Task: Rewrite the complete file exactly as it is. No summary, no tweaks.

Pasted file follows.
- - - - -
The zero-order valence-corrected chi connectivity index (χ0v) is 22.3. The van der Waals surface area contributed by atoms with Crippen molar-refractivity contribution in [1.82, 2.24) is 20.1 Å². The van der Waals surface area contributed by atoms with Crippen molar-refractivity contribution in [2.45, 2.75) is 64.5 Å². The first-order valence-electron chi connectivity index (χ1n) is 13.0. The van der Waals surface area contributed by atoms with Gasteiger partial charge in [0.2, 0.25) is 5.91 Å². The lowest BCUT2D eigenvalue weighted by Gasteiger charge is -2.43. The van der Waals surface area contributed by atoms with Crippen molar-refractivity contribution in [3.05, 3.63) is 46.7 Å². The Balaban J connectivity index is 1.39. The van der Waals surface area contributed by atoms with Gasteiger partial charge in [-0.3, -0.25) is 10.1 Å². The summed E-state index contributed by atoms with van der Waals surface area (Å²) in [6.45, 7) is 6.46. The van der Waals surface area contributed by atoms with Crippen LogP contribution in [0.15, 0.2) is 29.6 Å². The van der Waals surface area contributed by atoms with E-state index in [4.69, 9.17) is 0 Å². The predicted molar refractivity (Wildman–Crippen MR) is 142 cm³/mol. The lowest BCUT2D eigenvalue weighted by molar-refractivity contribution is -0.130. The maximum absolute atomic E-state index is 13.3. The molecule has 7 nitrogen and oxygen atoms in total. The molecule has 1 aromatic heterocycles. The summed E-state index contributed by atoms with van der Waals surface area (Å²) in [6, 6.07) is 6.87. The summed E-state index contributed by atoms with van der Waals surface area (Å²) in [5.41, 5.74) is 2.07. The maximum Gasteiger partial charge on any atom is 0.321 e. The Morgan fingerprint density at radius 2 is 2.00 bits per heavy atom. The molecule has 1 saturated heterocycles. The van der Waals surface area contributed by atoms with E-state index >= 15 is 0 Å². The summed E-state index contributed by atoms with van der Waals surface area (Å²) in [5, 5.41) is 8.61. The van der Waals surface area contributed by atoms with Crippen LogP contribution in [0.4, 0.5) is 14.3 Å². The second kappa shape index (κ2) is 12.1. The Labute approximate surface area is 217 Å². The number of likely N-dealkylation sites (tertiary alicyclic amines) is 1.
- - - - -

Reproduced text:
The zero-order valence-corrected chi connectivity index (χ0v) is 22.3. The van der Waals surface area contributed by atoms with Crippen molar-refractivity contribution in [1.82, 2.24) is 20.1 Å². The van der Waals surface area contributed by atoms with Crippen molar-refractivity contribution in [2.45, 2.75) is 64.5 Å². The first-order valence-electron chi connectivity index (χ1n) is 13.0. The van der Waals surface area contributed by atoms with Gasteiger partial charge in [0.2, 0.25) is 5.91 Å². The lowest BCUT2D eigenvalue weighted by Gasteiger charge is -2.43. The van der Waals surface area contributed by atoms with Crippen molar-refractivity contribution in [3.05, 3.63) is 46.7 Å². The Balaban J connectivity index is 1.39. The van der Waals surface area contributed by atoms with Gasteiger partial charge in [-0.3, -0.25) is 10.1 Å². The summed E-state index contributed by atoms with van der Waals surface area (Å²) in [6.45, 7) is 6.46. The van der Waals surface area contributed by atoms with Crippen LogP contribution in [0.15, 0.2) is 29.6 Å². The van der Waals surface area contributed by atoms with E-state index in [4.69, 9.17) is 0 Å². The predicted molar refractivity (Wildman–Crippen MR) is 142 cm³/mol. The lowest BCUT2D eigenvalue weighted by molar-refractivity contribution is -0.130. The maximum absolute atomic E-state index is 13.3. The molecule has 7 nitrogen and oxygen atoms in total. The molecule has 1 aromatic heterocycles. The summed E-state index contributed by atoms with van der Waals surface area (Å²) in [6, 6.07) is 6.87. The summed E-state index contributed by atoms with van der Waals surface area (Å²) in [5.41, 5.74) is 2.07. The maximum Gasteiger partial charge on any atom is 0.321 e. The Morgan fingerprint density at radius 2 is 2.00 bits per heavy atom. The molecule has 1 saturated heterocycles. The van der Waals surface area contributed by atoms with E-state index >= 15 is 0 Å². The summed E-state index contributed by atoms with van der Waals surface area (Å²) in [5, 5.41) is 8.61. The van der Waals surface area contributed by atoms with Crippen LogP contribution in [0.4, 0.5) is 14.3 Å². The second kappa shape index (κ2) is 12.1. The Labute approximate surface area is 217 Å². The number of likely N-dealkylation sites (tertiary alicyclic amines) is 1.